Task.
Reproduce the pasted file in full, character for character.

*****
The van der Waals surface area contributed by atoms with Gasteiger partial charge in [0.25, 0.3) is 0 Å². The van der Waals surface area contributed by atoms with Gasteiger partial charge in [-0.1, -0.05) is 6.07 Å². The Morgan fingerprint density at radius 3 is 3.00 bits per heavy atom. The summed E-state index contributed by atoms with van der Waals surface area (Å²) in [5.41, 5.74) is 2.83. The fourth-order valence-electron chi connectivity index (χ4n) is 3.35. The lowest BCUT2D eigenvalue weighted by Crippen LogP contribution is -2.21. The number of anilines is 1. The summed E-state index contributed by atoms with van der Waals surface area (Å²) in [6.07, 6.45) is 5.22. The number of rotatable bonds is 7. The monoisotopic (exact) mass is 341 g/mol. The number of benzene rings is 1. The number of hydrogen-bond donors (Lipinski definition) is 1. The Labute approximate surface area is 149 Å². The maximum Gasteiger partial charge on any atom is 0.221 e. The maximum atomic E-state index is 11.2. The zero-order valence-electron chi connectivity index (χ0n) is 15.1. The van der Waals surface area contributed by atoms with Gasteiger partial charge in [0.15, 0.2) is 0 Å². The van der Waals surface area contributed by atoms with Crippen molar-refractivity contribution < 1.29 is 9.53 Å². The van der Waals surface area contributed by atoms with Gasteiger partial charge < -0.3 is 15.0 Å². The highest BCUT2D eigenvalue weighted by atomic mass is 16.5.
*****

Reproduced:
The van der Waals surface area contributed by atoms with Gasteiger partial charge in [0.25, 0.3) is 0 Å². The van der Waals surface area contributed by atoms with Gasteiger partial charge in [-0.1, -0.05) is 6.07 Å². The Morgan fingerprint density at radius 3 is 3.00 bits per heavy atom. The summed E-state index contributed by atoms with van der Waals surface area (Å²) in [5.41, 5.74) is 2.83. The fourth-order valence-electron chi connectivity index (χ4n) is 3.35. The lowest BCUT2D eigenvalue weighted by Crippen LogP contribution is -2.21. The number of anilines is 1. The summed E-state index contributed by atoms with van der Waals surface area (Å²) in [6.07, 6.45) is 5.22. The number of rotatable bonds is 7. The monoisotopic (exact) mass is 341 g/mol. The number of benzene rings is 1. The number of hydrogen-bond donors (Lipinski definition) is 1. The Labute approximate surface area is 149 Å². The maximum Gasteiger partial charge on any atom is 0.221 e. The maximum atomic E-state index is 11.2. The zero-order valence-electron chi connectivity index (χ0n) is 15.1. The van der Waals surface area contributed by atoms with Gasteiger partial charge in [0.15, 0.2) is 0 Å². The van der Waals surface area contributed by atoms with Crippen molar-refractivity contribution < 1.29 is 9.53 Å². The van der Waals surface area contributed by atoms with Gasteiger partial charge < -0.3 is 15.0 Å². The highest BCUT2D eigenvalue weighted by atomic mass is 16.5.